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Boil advisory lifted for City of Abbeville

Boil advisory lifted
Posted at 11:58 AM, May 06, 2023
and last updated 2023-05-06 12:58:11-04

UPDATE:

The boil advisory for the City of Abbeville has been lifted according to city officials.

ORIGINAL STORY:

The entire city of Abbeville is under a boil advisory.

The boil advisory is necessary because the clarifier at the water plant has malfunctioned, officials say.

The boil order will be in effect until further notice.

Here's what the CDC says about boil orders:

If your local health officials issue a boil water advisory, you should use bottled water or boil tap water. This is because a boil water advisory means your community’s water has, or could have, germs that can make you sick.

Advisories may include information about preparing food, drinks, or ice; dishwashing; and hygiene, such as brushing teeth and bathing.

Boil water advisories usually include this advice:

Use bottled or boiled water for drinking, and to prepare and cook food.

If bottled water is not available, bring water to a full rolling boil for 1 minute (at elevations above 6,500 feet, boil for 3 minutes). After boiling, allow the water to cool before use.

Boil tap water even if it is filtered (for example, by a home water filter or a pitcher that filters water).

Do not use water from any appliance connected to your water line, such as ice and water from a refrigerator.

Breastfeeding is the best infant feeding option. If you formula feed your child, provide ready-to-use formula, if possible.

Handwashing

In many cases, you can use tap water and soap to wash hands during a boil water advisory. Follow the guidance from your local public health officials.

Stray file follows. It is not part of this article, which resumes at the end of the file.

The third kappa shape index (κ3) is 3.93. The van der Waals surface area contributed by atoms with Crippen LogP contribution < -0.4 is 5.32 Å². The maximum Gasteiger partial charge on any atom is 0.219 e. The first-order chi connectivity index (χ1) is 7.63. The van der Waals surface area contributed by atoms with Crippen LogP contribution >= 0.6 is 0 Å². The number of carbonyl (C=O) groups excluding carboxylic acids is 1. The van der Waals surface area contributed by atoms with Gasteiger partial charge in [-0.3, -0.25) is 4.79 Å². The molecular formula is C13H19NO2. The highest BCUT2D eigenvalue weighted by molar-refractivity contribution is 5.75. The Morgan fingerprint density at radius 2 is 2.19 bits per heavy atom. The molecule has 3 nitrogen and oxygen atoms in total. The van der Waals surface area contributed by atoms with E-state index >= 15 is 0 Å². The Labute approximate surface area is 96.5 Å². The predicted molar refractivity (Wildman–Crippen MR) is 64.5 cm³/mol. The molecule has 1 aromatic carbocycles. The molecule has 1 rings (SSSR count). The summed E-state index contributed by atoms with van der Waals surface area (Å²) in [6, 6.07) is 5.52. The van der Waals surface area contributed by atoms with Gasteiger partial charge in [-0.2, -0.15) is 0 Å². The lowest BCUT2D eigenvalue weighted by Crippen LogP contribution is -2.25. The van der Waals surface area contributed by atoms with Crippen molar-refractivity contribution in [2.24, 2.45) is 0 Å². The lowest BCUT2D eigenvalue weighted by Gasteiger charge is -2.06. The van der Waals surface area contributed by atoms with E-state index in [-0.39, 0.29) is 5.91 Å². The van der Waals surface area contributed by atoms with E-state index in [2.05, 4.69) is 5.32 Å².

Be sure to scrub your hands with soap and water for at least 20 seconds. Then, rinse them well under running water.

If soap and water are not available, use an alcohol-based hand sanitizer that contains at least 60% alcohol.

Bathing and showering

Be careful not to swallow any water when bathing or showering.

Use caution when bathing babies and young children. Consider giving them a sponge bath to reduce the chance of them swallowing water.

Brushing teeth

Brush teeth with boiled or bottled water. Do not use tap water that you have not boiled first.

Washing dishes

If possible, use disposable plates, cups, and utensils during a boil water advisory.

Household dishwashers generally are safe to use if:

The water reaches a final rinse temperature of at least 150 degrees Fahrenheit (66°Celsius), or

The dishwater has a sanitizing cycle.

Sanitize all baby bottles.

To wash dishes by hand:

Wash and rinse the dishes as you normally would using hot water.

In a separate basin, add 1 teaspoon of unscented household liquid bleach for each gallon of warm water.

Soak the rinsed dishes in the water for at least one minute.

Let the dishes air dry completely before using again.

Laundry

It is safe to wash clothes as usual.

Cleaning

Clean washable toys and surfaces with:

Bottled water,

Boiled water, or

Water that has been disinfected with bleach

Caring for pets

Pets can get sick from some of the same germs as people or spread germs to people. Give pets bottled water or boiled water that has cooled.

If bottled water is not available, bring water to a full rolling boil for 1 minute (at elevations above 6,500 feet, boil for 3 minutes). After boiling, allow the water to cool before use.

Boil tap water even if it is filtered (for example, by a home water filter or a pitcher that filters water).

Do not use water from any appliance connected to your water line, such as ice and water from a refrigerator.

Caring for your garden and houseplants

You can use tap water for household plants and gardens.